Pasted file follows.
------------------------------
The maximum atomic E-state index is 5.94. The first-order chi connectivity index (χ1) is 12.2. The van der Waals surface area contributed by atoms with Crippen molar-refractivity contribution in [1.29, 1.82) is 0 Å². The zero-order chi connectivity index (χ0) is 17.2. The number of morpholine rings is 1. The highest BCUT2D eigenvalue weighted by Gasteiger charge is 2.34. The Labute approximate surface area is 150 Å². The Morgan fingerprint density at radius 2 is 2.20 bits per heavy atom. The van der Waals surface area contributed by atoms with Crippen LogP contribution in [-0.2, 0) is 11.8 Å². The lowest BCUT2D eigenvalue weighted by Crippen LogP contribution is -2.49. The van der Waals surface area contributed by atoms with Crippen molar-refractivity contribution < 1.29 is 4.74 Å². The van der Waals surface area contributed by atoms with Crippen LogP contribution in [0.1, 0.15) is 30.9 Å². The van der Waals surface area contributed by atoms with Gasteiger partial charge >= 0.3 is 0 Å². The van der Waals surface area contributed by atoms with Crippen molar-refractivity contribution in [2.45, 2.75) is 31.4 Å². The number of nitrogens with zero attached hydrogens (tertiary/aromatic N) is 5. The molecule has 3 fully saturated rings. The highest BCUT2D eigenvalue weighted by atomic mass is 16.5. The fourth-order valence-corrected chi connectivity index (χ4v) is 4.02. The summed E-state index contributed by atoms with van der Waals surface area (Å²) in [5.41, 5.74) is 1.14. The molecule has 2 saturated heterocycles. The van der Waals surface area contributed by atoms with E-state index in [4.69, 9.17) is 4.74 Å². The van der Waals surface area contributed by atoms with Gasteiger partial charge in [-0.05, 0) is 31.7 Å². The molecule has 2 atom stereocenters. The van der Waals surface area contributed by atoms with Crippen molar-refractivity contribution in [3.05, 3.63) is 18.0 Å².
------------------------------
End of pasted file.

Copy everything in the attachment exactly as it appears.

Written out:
The maximum atomic E-state index is 5.94. The first-order chi connectivity index (χ1) is 12.2. The van der Waals surface area contributed by atoms with Crippen molar-refractivity contribution in [1.29, 1.82) is 0 Å². The zero-order chi connectivity index (χ0) is 17.2. The number of morpholine rings is 1. The highest BCUT2D eigenvalue weighted by Gasteiger charge is 2.34. The Labute approximate surface area is 150 Å². The Morgan fingerprint density at radius 2 is 2.20 bits per heavy atom. The van der Waals surface area contributed by atoms with Crippen LogP contribution in [-0.2, 0) is 11.8 Å². The lowest BCUT2D eigenvalue weighted by Crippen LogP contribution is -2.49. The van der Waals surface area contributed by atoms with Crippen molar-refractivity contribution < 1.29 is 4.74 Å². The van der Waals surface area contributed by atoms with Crippen LogP contribution in [0.1, 0.15) is 30.9 Å². The van der Waals surface area contributed by atoms with Gasteiger partial charge >= 0.3 is 0 Å². The van der Waals surface area contributed by atoms with Crippen molar-refractivity contribution in [2.45, 2.75) is 31.4 Å². The number of nitrogens with zero attached hydrogens (tertiary/aromatic N) is 5. The molecule has 3 fully saturated rings. The highest BCUT2D eigenvalue weighted by atomic mass is 16.5. The fourth-order valence-corrected chi connectivity index (χ4v) is 4.02. The summed E-state index contributed by atoms with van der Waals surface area (Å²) in [5.41, 5.74) is 1.14. The molecule has 2 saturated heterocycles. The van der Waals surface area contributed by atoms with E-state index in [4.69, 9.17) is 4.74 Å². The van der Waals surface area contributed by atoms with Gasteiger partial charge in [-0.05, 0) is 31.7 Å². The molecule has 2 atom stereocenters. The van der Waals surface area contributed by atoms with Crippen molar-refractivity contribution in [3.05, 3.63) is 18.0 Å².